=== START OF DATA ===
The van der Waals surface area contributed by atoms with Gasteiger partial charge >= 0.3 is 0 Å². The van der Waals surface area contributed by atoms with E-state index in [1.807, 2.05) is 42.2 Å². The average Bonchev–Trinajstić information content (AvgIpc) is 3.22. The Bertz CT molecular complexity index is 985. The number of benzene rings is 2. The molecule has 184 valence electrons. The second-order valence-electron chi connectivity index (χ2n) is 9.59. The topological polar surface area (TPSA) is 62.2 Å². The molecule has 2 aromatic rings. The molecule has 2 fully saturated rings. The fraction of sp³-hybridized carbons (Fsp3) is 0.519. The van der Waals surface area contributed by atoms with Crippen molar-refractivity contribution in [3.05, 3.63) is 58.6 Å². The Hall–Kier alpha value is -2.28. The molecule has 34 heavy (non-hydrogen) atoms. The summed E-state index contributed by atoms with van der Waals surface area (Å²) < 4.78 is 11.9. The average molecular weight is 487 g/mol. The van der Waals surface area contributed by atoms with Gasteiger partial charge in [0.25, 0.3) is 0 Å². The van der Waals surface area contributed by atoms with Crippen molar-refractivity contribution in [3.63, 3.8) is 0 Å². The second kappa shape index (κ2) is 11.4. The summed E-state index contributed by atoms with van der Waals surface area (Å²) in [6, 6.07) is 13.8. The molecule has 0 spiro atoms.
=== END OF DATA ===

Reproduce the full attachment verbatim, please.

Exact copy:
The van der Waals surface area contributed by atoms with Gasteiger partial charge >= 0.3 is 0 Å². The van der Waals surface area contributed by atoms with E-state index in [1.807, 2.05) is 42.2 Å². The average Bonchev–Trinajstić information content (AvgIpc) is 3.22. The Bertz CT molecular complexity index is 985. The number of benzene rings is 2. The molecule has 184 valence electrons. The second-order valence-electron chi connectivity index (χ2n) is 9.59. The topological polar surface area (TPSA) is 62.2 Å². The molecule has 2 aromatic rings. The molecule has 2 fully saturated rings. The fraction of sp³-hybridized carbons (Fsp3) is 0.519. The van der Waals surface area contributed by atoms with Crippen molar-refractivity contribution in [3.05, 3.63) is 58.6 Å². The Hall–Kier alpha value is -2.28. The molecule has 34 heavy (non-hydrogen) atoms. The summed E-state index contributed by atoms with van der Waals surface area (Å²) < 4.78 is 11.9. The average molecular weight is 487 g/mol. The van der Waals surface area contributed by atoms with Gasteiger partial charge in [0.25, 0.3) is 0 Å². The van der Waals surface area contributed by atoms with Crippen molar-refractivity contribution in [3.63, 3.8) is 0 Å². The second kappa shape index (κ2) is 11.4. The summed E-state index contributed by atoms with van der Waals surface area (Å²) in [6, 6.07) is 13.8. The molecule has 0 spiro atoms.